Adonis has repeatedly written about the Syrian revolution; in the letter he addressed to President Bashar al-Assad, for example, or his column in the daily Al-Hayat, and he has spoken about it in interviews with both television and print media. In all of his statements, Adonis has shown disrespect for the Syrians’ blood and accused the revolution of being “religious and sectarian”. The following is a response to Adonis’s account of the revolution and a clarification about its true nature.
Dear Mr Adonis,
I hope this message finds you well.
Dear sir, you have written that the geographical scope of the Syrian revolution is limited. This is not true. The revolution spreads over the entire map of Syria, without exception; it is manifest in hundreds of locations that are filmed and documented on a daily basis.
As for the rise of the Islamists, which has been a favorite subject for critics, it was the current regime that provided a favourable environment for this by spreading poverty and ignorance, as well as resorting to repression and forbidding any political activity whatsoever.
Dear Mr Adonis,
The Syrian revolution is not sectarian. I am convinced that only someone with sectarian leanings would see the revolution as sectarian. People see things the way they are themselves and according to their own whims. Since the start of the revolution, the regime has tried to drag people into sectarianism through killings at the hands of its shabiha thugs. The regime has even leaked videos of its supporters and shabiha cursing and committing heinous acts in order to push people into reactions that are sectarian in nature. In spite of that, the Syrian street has remained unaffected by these attempts; Syrians have borne their wounds and moved on to offer up more martyrs without resorting to sectarian retaliation. But the regime’s own response to the Syrian people’s civilised attitude in Homs, Hama, Damascus, alongside other cities, was more atrocious massacres.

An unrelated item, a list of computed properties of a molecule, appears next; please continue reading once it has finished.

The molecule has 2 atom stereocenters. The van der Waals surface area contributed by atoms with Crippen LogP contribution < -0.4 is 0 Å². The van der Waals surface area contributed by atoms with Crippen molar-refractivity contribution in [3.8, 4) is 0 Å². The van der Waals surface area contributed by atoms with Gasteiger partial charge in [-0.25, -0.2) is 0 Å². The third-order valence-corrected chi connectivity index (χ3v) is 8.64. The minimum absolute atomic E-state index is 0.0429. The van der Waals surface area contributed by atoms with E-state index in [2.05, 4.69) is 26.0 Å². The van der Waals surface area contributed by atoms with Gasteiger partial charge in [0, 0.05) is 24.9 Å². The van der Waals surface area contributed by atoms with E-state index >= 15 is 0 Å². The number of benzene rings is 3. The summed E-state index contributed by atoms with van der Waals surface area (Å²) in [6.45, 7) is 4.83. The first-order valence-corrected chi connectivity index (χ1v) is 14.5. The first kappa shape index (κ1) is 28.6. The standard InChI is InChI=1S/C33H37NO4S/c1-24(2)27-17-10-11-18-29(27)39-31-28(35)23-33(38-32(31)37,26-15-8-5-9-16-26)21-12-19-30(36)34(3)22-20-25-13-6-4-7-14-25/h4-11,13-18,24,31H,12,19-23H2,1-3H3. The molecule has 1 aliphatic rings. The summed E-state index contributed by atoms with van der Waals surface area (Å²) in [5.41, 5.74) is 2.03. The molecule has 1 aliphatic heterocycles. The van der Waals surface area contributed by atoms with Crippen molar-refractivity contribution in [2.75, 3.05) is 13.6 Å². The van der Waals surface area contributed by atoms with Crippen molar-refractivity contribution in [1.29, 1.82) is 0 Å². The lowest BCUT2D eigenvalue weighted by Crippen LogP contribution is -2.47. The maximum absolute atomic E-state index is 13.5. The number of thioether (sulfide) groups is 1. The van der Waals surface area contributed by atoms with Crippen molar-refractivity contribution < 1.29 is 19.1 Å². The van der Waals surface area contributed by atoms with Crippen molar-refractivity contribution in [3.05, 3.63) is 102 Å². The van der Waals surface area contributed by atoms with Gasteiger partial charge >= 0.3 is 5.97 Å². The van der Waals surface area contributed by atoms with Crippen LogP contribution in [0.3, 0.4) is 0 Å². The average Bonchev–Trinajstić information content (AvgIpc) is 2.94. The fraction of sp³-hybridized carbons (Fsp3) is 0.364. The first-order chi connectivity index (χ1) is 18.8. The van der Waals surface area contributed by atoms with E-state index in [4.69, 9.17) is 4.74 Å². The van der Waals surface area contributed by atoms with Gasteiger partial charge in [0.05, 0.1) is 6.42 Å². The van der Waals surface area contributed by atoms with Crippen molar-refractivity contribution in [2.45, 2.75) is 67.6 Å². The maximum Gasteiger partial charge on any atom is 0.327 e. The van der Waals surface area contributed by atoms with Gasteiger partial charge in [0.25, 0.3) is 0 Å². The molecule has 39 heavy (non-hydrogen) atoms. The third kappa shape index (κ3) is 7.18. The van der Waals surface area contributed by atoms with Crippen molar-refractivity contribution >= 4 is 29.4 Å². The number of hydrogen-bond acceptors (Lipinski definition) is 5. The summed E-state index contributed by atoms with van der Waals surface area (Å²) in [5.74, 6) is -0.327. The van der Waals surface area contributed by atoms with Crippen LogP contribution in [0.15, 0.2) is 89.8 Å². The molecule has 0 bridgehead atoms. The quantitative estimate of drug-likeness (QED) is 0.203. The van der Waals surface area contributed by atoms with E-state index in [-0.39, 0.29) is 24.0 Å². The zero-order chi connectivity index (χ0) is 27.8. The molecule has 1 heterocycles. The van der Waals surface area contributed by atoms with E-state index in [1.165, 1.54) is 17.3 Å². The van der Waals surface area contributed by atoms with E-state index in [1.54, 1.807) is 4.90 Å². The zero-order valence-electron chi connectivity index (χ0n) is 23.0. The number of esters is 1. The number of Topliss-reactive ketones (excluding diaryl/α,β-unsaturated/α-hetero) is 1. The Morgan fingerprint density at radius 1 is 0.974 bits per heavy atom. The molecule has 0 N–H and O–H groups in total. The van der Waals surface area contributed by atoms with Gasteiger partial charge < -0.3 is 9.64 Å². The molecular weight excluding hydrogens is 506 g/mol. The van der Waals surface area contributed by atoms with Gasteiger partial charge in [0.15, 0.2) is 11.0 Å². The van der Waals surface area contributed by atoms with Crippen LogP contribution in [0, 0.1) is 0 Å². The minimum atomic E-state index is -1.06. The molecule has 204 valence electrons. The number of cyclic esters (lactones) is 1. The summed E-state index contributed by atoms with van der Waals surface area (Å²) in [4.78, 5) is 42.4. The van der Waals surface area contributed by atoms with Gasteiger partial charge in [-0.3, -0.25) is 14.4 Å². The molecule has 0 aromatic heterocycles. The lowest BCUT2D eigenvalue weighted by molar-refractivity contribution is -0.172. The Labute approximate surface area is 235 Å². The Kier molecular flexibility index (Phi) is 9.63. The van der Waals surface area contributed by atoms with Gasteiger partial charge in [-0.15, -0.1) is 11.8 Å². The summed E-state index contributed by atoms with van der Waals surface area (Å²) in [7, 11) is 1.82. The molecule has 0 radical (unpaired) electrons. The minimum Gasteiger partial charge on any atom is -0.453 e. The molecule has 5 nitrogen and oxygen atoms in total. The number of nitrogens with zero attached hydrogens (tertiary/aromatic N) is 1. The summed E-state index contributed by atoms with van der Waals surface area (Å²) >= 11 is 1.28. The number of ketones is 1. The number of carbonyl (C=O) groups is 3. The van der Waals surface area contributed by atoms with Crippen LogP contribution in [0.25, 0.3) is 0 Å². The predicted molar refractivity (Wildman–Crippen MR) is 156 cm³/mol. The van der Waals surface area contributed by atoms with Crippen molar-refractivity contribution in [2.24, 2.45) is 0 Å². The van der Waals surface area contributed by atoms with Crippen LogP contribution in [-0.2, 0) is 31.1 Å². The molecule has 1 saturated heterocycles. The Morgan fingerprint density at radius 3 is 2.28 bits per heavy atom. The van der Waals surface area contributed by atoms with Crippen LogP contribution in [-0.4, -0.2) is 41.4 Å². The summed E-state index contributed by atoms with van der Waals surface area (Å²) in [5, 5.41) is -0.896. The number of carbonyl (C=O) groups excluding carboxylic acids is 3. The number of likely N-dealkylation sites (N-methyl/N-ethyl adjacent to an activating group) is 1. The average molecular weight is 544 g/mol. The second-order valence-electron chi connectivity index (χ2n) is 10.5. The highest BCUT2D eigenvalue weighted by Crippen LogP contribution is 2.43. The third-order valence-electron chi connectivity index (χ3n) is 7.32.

Had you been concerned about the Syrian people and the revolution, Mr Adonis, you would have pointed your finger at the side that has used sectarianism to set the country on fire to remain in power. You only had to refer to the statement of the three Alawite clerics in Homs in order to have a clear picture of the situation; these clerics’ reading of the current events was sober and accurate. You also could have read the statement of the Syrian Alawite intellectuals, signed by Syrians from all backgrounds. It is a superb statement coming from figures who acquired their sectarian affiliation through birth, not a sense of tribalism. This statement is patriotic, civilised and fair, and viewed things as they are.
If sectarian voices exist at all, they are limited and do not represent the Syrian revolution, and in most cases, one could find political ties between them and the regime. Whether or not they realise it, they serve this regime.
The battle, today, is being fought on the one hand between the people who have risen to retrieve their lost dignity, freedom and livelihood, and on the other a regime that has used repression and terrorism and is holding on to the power it has usurped. This battle is not only fought on the ground; it is also taking place in the spheres of media, culture and consciousness.
The majority of Syrian intellectuals have sided with the revolution. An intellectual represents the people’s conscience and reflects the beautiful and humane sides of culture – any culture. I am certain that the true intellectuals are those who take the side of their people. I cannot imagine that any “intellectual” could support tyrants.
Finally, allow me to express my surprise at this position, which was taken by someone who, in the prime of his life, used to theorise in favor of an Arab literary and intellectual revolution headed by modernising Arab poets. How could this person not be a moderniser or revolutionary when it comes to saving society from a nightmare that has haunted it for more than four decades?